(published in Slovak translation on the One World Film Festival, Bratislava, 2006)
But Burma is also a country concerning us directly, not only in the past. Diplomatic relations have once enabled strong economic, cultural and academic co-operations. And right now is Burma’s destiny more than ever in the hands of our governments, when the United Nations Security Council will decide about a binding resolution on Burma. Our interest and visible compassion can make a difference.
If it was up to the Burmese government, information about Burma could be acquired merely through travel agencies: Myanmar, the land of golden pagodas and smiling faces. In 1989 the regime decided to change the English names of locations: The recent capital Rangoon became Yangon and the country itself changed from Burma to Myanmar. The government claimed by this step to discontinue the colonial tradition. Instead of favouring a term once derived from the majority group of Burmans, the unity of all minorities would be promoted – indeed a desirable plan in a country of almost 50 million inhabitants forming estimated 100 ethnic groups.
But this allegedly unifying step cannot convince, for the new English name “Myanmar” still has its origin in the Burmese language and thus is not as neutral as claimed, most of all it is no concession to the minorities with their own languages. This negligence of the ethnic variety reveals a well-known fact: The rulers have a bad reputation when it comes to respect the minorities. Seen in this light, the coup rather looked like the mere attempt to start a new, blank chapter, to get rid of the international attention that followed the atrocities committed by the “People’s Army” in 1988. But even a new chapter continues the old problems.Nobel Peace Prize Laureate under arrest
Starting new chapters, detaching from history – in a similar way the regime also practiced depersonalization, replacing on banknotes the face of the national hero and martyr Aung San, the father of Burmese independence from Japanese occupation and British colonialism, by the mythological lion. A strong personality of today and surely not less a painful thorn in the regime’s side is Aung San Suu Kyi, daughter of the hero Aung San and founding member of the National League of Democracy, NLD. Her decision to enter into politics is a direct reaction on the events of “8888”. This number marks the time around the 8.8.1988, when several peaceful demonstrations were violently suppressed leaving thousands dead and injured. The military government later agreed to free elections, assuming that the newly established “State Law and Order Restoration Council” (SLORC) would attract voters seeking stability. Yet, the contrary was the case: In 1990 the oppositional coalition with the NLD won over 80% of the votes. Unpleasantly surprised by the people’s will, the Generals refused to hand over power.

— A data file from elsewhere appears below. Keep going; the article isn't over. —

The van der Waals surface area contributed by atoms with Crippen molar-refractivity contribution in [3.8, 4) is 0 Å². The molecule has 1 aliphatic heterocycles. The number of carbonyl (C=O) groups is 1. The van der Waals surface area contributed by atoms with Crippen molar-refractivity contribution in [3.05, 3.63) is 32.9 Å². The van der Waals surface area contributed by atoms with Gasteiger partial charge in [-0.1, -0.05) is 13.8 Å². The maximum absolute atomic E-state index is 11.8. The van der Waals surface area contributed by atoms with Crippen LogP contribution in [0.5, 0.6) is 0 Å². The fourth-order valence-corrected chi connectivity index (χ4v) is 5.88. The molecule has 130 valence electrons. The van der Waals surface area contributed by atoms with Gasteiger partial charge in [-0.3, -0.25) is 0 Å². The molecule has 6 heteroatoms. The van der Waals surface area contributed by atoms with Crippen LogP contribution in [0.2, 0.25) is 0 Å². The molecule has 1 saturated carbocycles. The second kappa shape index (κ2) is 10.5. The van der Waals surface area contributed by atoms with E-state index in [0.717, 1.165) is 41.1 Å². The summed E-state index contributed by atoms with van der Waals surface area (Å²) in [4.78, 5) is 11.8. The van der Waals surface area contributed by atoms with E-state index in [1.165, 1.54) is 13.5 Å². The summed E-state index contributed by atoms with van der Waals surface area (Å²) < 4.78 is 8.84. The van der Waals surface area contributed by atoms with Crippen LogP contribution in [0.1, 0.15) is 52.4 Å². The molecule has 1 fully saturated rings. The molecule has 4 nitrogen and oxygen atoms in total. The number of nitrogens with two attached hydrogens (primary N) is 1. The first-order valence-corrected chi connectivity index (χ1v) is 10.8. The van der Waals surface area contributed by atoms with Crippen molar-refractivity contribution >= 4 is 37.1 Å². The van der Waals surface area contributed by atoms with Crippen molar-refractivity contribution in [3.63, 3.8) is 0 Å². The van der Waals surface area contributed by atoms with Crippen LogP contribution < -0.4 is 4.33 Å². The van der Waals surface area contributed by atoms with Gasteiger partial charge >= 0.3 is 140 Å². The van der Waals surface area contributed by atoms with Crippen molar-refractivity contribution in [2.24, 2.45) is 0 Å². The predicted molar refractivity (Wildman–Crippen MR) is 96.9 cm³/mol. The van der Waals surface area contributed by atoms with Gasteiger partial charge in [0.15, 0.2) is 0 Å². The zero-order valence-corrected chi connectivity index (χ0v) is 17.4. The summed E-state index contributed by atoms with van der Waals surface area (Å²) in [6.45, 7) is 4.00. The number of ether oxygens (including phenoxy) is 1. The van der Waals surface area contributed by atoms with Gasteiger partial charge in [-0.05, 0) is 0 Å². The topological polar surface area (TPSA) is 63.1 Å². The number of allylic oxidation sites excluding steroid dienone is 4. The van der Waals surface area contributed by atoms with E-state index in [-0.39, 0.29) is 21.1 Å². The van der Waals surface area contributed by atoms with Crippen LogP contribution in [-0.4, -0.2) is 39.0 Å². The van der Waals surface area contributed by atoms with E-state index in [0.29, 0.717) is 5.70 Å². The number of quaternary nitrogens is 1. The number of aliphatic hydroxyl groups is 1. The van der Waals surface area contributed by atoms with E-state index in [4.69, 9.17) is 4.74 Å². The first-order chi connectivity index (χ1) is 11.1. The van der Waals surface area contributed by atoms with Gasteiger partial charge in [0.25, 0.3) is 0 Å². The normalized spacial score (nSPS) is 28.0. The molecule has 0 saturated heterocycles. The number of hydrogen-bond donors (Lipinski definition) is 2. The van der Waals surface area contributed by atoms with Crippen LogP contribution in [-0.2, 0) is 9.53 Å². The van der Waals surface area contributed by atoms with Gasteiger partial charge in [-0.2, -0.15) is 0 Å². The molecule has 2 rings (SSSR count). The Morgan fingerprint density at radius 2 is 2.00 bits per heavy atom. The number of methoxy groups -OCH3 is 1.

Since starting her engagement, Aung San Suu Kyi spent most of her time under house arrest. Her and her country’s case was largely unknown to the world, until in 1991 she was awarded the Nobel Peace Prize upon proposal of the former Czechoslovak President Václav Havel. In 2001 she was released “on trial”, but she immediately continued her political activities. Her fight for democracy provoked an assassination in 2003, when several of her companions were murdered by members of the parastatal “Union Solidarity and Defence Organisation” (USDA). She herself survived and was sent back into arrest.
Aung San Suu Kyi advocates non-violent means to achieve democracy and better living conditions for her countrymen, often emphasizing the importance of compassion and “loving-kindness”, a concept openly inspired by Burmese Buddhism. “The Lady”, as she used to be called, dislikes the personality cult around her, but still her destiny is commonly regarded as touchstone: Only her release could make the people trust in the government’s promises to bring changes.
Capitalism yes, Democracy no
When the Generals talk about changes, they think about an improved inflow of hard currency. Burma’s human rights record is persistently one of the worst. A humanitarian crisis, especially in the areas mostly populated by ethnic minorities, seems more and more inevitable. Torture, “disappearances”, systematic rape, and extrajudicial killings are documented by many human rights organizations. But even daily life is affected in several ways. In countless matters you have to bribe to get what we would consider our indisputable rights. To ensure efficient treatment at hospital, motivate the doctor with around US$ 100. Getting a phone line at home will require spending US$ 300 to 500. To let your children go to a better school, count with a baksheesh of US$ 300, while for the normal school US$ 20 are sufficient.